WASHINGTON (Reuters) - The U.S. Supreme Court on Wednesday ruled that a former air marshal can seek whistleblower protections for disclosing sensitive information to the news media about the absence of security officers on certain flights.
On a 7-2 vote, the court rejected arguments made by President Barack Obama’s administration, which was seeking to reverse an appeals court ruling favoring whistleblower Robert MacLean, who was fired for the 2003 leak.
“I believe the ruling will give other federal employees more confidence to expose wrongdoing,” MacLean, who was fired in 2006 and now works in residential construction management in California, said in an interview.
The legal question was whether MacLean’s actions may be protected by the U.S. Whistleblower Protection Act, a law that protects employees if a disclosure exposes unlawful conduct, gross mismanagement or threats to public safety.
In an opinion by Chief Justice John Roberts, the court concluded that U.S. Transportation Security Administration regulations that prohibited MacLean’s disclosures did not have sufficient legal force to bar him from receiving protections under the Whistleblower Protection Act.
Roberts wrote that the government’s warnings about the threat to public safety were legitimate but “they are concerns that must be addressed by Congress or the president, rather than by this court.”
The litigation is not over as the courts have not yet definitively resolved whether MacLean’s actions merit protection under the whistleblower law. Alternatively, the government could agree to a settlement.
MacLean told a reporter with the MSNBC cable TV network that the TSA had decided not to assign air marshals to certain long-distance flights, a decision he disagreed with. He said the decision was made soon after the TSA had told marshals of a potential plot to hijack U.S. airplanes.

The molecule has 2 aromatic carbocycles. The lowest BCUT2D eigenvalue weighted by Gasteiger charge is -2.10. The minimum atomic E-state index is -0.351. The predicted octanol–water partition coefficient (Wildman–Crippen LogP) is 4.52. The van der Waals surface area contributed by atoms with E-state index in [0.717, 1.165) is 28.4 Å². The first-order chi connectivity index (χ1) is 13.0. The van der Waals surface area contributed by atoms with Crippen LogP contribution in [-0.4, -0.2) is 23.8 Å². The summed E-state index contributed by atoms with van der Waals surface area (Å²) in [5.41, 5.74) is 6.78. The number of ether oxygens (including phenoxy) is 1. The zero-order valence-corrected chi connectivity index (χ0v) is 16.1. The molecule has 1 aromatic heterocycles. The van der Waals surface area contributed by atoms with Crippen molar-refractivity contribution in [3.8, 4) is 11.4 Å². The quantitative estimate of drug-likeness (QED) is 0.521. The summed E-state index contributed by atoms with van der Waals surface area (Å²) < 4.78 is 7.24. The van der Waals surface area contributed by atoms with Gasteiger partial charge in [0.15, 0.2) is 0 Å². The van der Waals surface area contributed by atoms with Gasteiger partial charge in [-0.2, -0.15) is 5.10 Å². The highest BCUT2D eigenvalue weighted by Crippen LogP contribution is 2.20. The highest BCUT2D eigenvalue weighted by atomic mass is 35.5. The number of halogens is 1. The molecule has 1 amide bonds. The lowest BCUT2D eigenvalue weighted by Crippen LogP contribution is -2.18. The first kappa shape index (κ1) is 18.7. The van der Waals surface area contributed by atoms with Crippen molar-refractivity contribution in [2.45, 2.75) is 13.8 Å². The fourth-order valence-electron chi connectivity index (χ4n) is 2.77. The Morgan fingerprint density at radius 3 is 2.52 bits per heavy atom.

The TSA places undercover armed air marshals on some commercial U.S. flights to monitor security.
The events took place in the aftermath of the Sept. 11, 2001, attacks on the United States involving hijacked airliners.
The government said the TSA had grounds to remove MacLean from his position because disclosure of such sensitive information was prohibited under agency regulations. But the court held on Wednesday that the whistleblower protections applies only to conduct barred by law, not just by regulation.
The Obama administration appealed after the U.S. Court of Appeals for the Federal Circuit ruled in April 2013 for MacLean, saying the Aviation and Transportation Security Act did not specifically prohibit him from making the disclosure.
The case is Department of Homeland Security v. MacLean, U.S. Supreme Court, No. 13-894.
Reporting by Lawrence Hurley; Editing by Will Dunham